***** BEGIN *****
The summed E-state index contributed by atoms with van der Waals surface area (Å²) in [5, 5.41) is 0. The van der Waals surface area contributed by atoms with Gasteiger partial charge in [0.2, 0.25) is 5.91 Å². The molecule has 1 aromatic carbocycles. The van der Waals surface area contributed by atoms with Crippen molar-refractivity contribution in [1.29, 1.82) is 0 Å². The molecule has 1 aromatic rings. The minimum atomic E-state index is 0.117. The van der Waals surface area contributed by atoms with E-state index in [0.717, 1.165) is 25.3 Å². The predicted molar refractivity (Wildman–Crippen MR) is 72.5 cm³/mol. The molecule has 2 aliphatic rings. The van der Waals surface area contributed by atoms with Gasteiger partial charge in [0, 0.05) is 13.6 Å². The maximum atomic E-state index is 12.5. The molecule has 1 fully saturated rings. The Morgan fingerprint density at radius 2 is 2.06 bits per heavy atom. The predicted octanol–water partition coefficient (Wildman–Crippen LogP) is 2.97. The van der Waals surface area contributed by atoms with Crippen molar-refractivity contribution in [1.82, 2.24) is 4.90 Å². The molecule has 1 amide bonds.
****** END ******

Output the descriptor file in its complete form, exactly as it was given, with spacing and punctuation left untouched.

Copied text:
The summed E-state index contributed by atoms with van der Waals surface area (Å²) in [5, 5.41) is 0. The van der Waals surface area contributed by atoms with Gasteiger partial charge in [0.2, 0.25) is 5.91 Å². The molecule has 1 aromatic carbocycles. The van der Waals surface area contributed by atoms with Crippen molar-refractivity contribution in [1.29, 1.82) is 0 Å². The molecule has 1 aromatic rings. The minimum atomic E-state index is 0.117. The van der Waals surface area contributed by atoms with E-state index in [0.717, 1.165) is 25.3 Å². The predicted molar refractivity (Wildman–Crippen MR) is 72.5 cm³/mol. The molecule has 2 aliphatic rings. The van der Waals surface area contributed by atoms with Gasteiger partial charge in [0, 0.05) is 13.6 Å². The maximum atomic E-state index is 12.5. The molecule has 1 fully saturated rings. The Morgan fingerprint density at radius 2 is 2.06 bits per heavy atom. The predicted octanol–water partition coefficient (Wildman–Crippen LogP) is 2.97. The van der Waals surface area contributed by atoms with Crippen molar-refractivity contribution in [1.82, 2.24) is 4.90 Å². The molecule has 1 amide bonds.